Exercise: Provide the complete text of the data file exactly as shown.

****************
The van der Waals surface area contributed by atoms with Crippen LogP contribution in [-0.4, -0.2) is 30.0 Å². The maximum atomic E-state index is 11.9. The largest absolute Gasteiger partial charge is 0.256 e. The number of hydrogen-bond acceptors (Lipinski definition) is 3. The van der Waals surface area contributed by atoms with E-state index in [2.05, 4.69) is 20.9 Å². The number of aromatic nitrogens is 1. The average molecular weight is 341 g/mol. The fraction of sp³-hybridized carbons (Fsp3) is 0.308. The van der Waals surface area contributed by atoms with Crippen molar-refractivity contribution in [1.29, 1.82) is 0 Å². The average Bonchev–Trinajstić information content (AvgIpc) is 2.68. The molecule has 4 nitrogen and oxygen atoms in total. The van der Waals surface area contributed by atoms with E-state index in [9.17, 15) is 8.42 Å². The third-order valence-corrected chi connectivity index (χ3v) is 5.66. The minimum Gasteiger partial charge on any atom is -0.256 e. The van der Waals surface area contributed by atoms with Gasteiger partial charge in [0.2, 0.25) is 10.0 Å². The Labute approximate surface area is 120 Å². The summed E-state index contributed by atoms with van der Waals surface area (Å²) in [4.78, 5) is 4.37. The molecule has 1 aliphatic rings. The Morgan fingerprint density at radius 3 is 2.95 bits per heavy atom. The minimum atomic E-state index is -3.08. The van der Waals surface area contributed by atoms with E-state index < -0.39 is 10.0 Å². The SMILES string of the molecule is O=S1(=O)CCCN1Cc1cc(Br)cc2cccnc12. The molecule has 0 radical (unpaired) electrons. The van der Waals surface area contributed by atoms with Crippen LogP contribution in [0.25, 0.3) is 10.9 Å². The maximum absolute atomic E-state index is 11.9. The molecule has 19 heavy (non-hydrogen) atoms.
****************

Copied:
The van der Waals surface area contributed by atoms with Crippen LogP contribution in [-0.4, -0.2) is 30.0 Å². The maximum atomic E-state index is 11.9. The largest absolute Gasteiger partial charge is 0.256 e. The number of hydrogen-bond acceptors (Lipinski definition) is 3. The van der Waals surface area contributed by atoms with E-state index in [2.05, 4.69) is 20.9 Å². The number of aromatic nitrogens is 1. The average molecular weight is 341 g/mol. The fraction of sp³-hybridized carbons (Fsp3) is 0.308. The van der Waals surface area contributed by atoms with Crippen molar-refractivity contribution in [1.29, 1.82) is 0 Å². The average Bonchev–Trinajstić information content (AvgIpc) is 2.68. The molecule has 4 nitrogen and oxygen atoms in total. The van der Waals surface area contributed by atoms with E-state index in [9.17, 15) is 8.42 Å². The third-order valence-corrected chi connectivity index (χ3v) is 5.66. The minimum Gasteiger partial charge on any atom is -0.256 e. The van der Waals surface area contributed by atoms with Gasteiger partial charge in [0.2, 0.25) is 10.0 Å². The Labute approximate surface area is 120 Å². The summed E-state index contributed by atoms with van der Waals surface area (Å²) in [4.78, 5) is 4.37. The molecule has 1 aliphatic rings. The Morgan fingerprint density at radius 3 is 2.95 bits per heavy atom. The minimum atomic E-state index is -3.08. The van der Waals surface area contributed by atoms with E-state index < -0.39 is 10.0 Å². The SMILES string of the molecule is O=S1(=O)CCCN1Cc1cc(Br)cc2cccnc12. The molecule has 0 radical (unpaired) electrons. The van der Waals surface area contributed by atoms with Crippen LogP contribution in [0.25, 0.3) is 10.9 Å². The maximum absolute atomic E-state index is 11.9. The molecule has 19 heavy (non-hydrogen) atoms.